This blog post will explain how the three of us found the Holy grail of European mammal watching, the Eurasian lynx, just last week on the border between Poland and Ukraine.
The three of us being:
PJ -Mister Lova Lova- D’hondt, here photographed whilst testing a camera trap
Iwan -Don’t touch my food- Lewylle
The plan on the trip was to spend some time in Bieszczady with Jan (Europesbig5) in the EB5 hide, and to test a dslr camera trap that we had been building. But once the equipment was installed, we had plenty of time, which we were planning on using to find bison.
The trip started by spending time with our friends Wiola and Marcin. They are nice people and it is always great seeing them again.
Initially we wanted to track bison in the snow, but given the exceptionally warm winter, there was no snow, and bison had food all over the forest. Hence they were very difficult to find, and once found, running off easily. This was also an issue for carnivores, not being attracted to our bait. We were hoping for cold, that did not come.
Somewhat frustrated, we started taking pictures of birds 😉
Crossbills started to gain summer plumage
Since it’s always about the mammals, combined with the fact that it was dark a 4pm, made us decide to really go for a lot of spotlighting.
It’s been some years since we started doing this, and time after time again Eurasian Lynx is highest on the shining whishlist.
To give you an idea what I’m on about, I will portray some of the efforts we have undertaken to see Eurasian lynx: France: Vosges, four nights / Finland: at least ten nights / Slovenia: two trips and around 4 nights / Croatia: at least 5 nights / Poland: It was my sixth trip there, in total around 20 nights of spotlighting in Bialowieza, Biebrza and Bieszczady.
So we never saw it? Oh yes we did. After four years of intensively yet fruitless searching for Eurasian Lynx, Iwan and I actually managed to twitch a female and cub in Sweden back in 2011 (read the story here: http://www.karlvanginderdeuren.be/blog/?p=343). Apart from that, we spotlighted a highly probable lynx in Croatia, but could not be 100% certain. PJ had never seen one, and had not only been dreaming but also working hard for it, for about eight years.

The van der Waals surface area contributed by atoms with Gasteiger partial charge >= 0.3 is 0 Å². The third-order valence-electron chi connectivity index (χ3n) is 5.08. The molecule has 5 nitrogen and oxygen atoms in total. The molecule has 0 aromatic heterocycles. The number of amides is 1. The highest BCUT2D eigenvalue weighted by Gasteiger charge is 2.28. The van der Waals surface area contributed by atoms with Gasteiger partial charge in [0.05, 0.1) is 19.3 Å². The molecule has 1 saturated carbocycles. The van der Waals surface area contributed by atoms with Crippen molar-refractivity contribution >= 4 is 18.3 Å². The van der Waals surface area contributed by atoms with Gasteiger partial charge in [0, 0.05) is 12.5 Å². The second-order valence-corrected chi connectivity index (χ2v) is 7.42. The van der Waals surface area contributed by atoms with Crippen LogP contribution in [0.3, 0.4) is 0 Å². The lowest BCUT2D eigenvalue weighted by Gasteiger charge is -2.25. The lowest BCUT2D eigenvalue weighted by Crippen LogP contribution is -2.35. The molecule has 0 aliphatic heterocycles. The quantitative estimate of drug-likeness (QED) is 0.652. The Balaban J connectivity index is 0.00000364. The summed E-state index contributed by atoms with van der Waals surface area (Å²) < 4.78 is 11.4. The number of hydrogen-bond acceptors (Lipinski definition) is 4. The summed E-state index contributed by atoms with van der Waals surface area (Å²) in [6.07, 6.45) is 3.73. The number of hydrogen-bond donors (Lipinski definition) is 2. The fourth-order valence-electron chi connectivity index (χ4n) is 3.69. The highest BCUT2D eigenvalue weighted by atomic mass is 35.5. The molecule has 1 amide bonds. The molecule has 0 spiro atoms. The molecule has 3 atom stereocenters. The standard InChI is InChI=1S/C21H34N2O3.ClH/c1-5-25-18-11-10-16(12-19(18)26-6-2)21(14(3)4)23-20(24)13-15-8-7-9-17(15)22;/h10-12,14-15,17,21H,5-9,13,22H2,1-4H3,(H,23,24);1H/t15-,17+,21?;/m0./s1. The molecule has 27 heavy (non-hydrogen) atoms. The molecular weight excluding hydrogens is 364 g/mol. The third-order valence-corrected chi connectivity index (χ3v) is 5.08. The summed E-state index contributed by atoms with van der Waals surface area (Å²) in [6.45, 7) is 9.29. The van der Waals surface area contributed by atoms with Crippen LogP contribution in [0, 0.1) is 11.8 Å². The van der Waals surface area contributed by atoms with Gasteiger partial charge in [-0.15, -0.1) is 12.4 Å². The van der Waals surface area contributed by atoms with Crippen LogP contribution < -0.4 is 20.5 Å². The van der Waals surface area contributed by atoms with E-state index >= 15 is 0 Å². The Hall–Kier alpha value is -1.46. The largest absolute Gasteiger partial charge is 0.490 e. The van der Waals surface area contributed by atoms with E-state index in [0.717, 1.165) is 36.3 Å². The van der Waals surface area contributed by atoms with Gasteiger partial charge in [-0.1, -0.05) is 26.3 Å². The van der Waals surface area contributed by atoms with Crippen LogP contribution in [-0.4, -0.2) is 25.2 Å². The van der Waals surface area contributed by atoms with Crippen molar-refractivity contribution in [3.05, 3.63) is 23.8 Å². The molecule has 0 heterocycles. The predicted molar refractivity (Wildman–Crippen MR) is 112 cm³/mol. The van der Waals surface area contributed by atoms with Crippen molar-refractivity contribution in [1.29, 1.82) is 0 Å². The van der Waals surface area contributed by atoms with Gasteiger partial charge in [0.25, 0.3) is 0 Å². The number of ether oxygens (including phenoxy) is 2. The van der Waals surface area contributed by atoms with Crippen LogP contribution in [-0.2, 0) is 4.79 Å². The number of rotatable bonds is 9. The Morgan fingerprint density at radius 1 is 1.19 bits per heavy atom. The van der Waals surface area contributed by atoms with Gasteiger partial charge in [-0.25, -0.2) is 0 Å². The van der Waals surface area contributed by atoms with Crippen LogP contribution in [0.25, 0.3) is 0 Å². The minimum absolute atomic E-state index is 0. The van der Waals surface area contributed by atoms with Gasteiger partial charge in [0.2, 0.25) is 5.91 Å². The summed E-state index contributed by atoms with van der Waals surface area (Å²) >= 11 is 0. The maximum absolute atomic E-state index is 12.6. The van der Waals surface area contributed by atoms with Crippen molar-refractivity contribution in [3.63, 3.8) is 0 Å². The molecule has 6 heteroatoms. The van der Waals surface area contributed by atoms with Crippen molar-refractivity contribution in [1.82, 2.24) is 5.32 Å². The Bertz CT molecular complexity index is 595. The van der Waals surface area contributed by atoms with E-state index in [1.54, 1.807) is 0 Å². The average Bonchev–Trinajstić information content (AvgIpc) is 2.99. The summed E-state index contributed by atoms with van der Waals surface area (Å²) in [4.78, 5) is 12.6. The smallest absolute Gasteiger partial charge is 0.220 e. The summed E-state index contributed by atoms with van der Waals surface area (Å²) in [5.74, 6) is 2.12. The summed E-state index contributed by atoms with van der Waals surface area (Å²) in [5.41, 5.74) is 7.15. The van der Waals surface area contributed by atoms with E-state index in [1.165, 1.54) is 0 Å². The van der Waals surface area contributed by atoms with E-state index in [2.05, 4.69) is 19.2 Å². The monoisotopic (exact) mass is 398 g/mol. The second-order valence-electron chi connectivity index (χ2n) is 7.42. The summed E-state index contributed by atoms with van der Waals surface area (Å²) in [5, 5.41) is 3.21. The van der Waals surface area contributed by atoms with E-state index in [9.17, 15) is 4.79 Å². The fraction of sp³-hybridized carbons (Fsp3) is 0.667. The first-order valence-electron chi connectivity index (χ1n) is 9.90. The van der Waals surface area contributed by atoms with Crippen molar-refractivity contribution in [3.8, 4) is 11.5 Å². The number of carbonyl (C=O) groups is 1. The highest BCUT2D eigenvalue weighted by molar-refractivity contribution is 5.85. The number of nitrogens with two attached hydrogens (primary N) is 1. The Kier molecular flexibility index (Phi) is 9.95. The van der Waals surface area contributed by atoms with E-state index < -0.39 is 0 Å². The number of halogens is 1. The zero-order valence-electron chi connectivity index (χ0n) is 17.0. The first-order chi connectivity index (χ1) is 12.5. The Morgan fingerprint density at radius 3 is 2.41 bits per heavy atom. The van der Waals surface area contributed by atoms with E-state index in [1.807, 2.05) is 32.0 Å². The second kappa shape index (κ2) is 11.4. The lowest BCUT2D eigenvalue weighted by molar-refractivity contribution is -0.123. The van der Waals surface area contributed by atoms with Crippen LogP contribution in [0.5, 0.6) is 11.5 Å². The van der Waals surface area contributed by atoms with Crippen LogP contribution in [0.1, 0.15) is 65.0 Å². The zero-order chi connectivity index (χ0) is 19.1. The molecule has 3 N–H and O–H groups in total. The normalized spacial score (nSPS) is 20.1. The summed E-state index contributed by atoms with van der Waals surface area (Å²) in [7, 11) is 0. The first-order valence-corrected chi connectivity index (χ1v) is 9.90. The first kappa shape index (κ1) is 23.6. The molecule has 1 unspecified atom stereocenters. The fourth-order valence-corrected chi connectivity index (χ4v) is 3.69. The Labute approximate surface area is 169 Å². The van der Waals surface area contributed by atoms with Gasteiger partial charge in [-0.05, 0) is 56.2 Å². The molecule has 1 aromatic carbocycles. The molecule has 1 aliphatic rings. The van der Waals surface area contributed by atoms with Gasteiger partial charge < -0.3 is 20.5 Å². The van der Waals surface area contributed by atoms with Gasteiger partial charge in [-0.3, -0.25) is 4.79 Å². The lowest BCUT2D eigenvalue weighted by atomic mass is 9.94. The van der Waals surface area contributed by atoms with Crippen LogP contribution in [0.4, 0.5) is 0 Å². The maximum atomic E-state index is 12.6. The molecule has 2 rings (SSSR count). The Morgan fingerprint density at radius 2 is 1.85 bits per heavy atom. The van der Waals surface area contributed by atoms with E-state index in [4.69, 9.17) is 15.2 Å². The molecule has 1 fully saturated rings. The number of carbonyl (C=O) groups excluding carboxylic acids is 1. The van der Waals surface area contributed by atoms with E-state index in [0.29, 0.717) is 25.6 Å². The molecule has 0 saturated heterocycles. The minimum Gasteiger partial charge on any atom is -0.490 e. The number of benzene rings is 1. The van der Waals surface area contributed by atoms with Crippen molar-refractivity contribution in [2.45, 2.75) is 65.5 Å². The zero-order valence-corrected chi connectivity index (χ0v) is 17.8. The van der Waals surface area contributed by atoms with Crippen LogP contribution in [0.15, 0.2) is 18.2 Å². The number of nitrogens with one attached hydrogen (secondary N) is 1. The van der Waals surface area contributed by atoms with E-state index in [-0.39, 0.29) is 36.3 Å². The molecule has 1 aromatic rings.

The wildest part of Bieszczady, is the Ukranian border. We decided to spend time there, scanning at dusk and dawn, whilst spotlighting after darkness.
Scanning and finding nothing, again resulted in the three of us photographing birds.
Long-tailed tit Aegithalus caudatus caudatus
Then it became dark. Iwan took place behind me, Pj sat in front next to me. Shining is actually quite difficult. Anybody can hold a lamp of coarse, but the shiner must aim the light far ahead of the car, so that the driver can slow down (preferably without stopping because it is often then that animals become wary of your presence) when an animal is seen. That way you can look at it for some seconds, and subsequently just continue driving. This works realy well and wildlife doesn’t distinguish between an ordinary car passing and a car passing with four lights instead of two. The driver must drive fast enough to look like a normal car, whilst slow enough so that you actually see stuff.
Hence, I think shining/spotlighting is to be considered a craft. A craft we have been practising for many years, in many countries.
The evening of all evenings started by seeing nothing, for quite some time. All of a sudden Iwan saw reflecting eyes for a very brief moment. Then he saw nothing again. Convinced that two huge blinking eyes must be an animal, he asked me to slow down. Pj on the other hand was scanning the right side. I was trying to maneuver the car so all of us could have a look at the area iwan was pointing out, but whilst I was only beginning to slow down PJ whispered -or better shouted- “It’s a Lynx it’s a Lynx!!!!!”. Some very very very nervous seconds followed, with me taking the light from PJ, to let Iwan have a look through his bins. Try to imagine what Iwan went through the first seconds: PJ and I were shouting lynx and all he could do was not move (so not grab his bins) and keep his light pointing steady. But we were lucky, this Lynx was very calm and sitting on an old cart. So shortly after, I held the second lamp and Iwan could see the big cat.
Copyright of following images goes to Iwan, Pj and myself. Since all of us worked together both with lamps and a camera, to get an image of this elusive carnivore.
Then we made a plan to get a better picture. PJ climbed out of the car and made his way closer to the lynx (in darkness). The animal was so calm that it stayed for another five minutes and she let us make better images.
Although it wasn’t my first Eurasian lynx, seeing this really felt like seeing the snow leopard last year. A mega mega mega thrill.
Now we can start looking for sasquatch.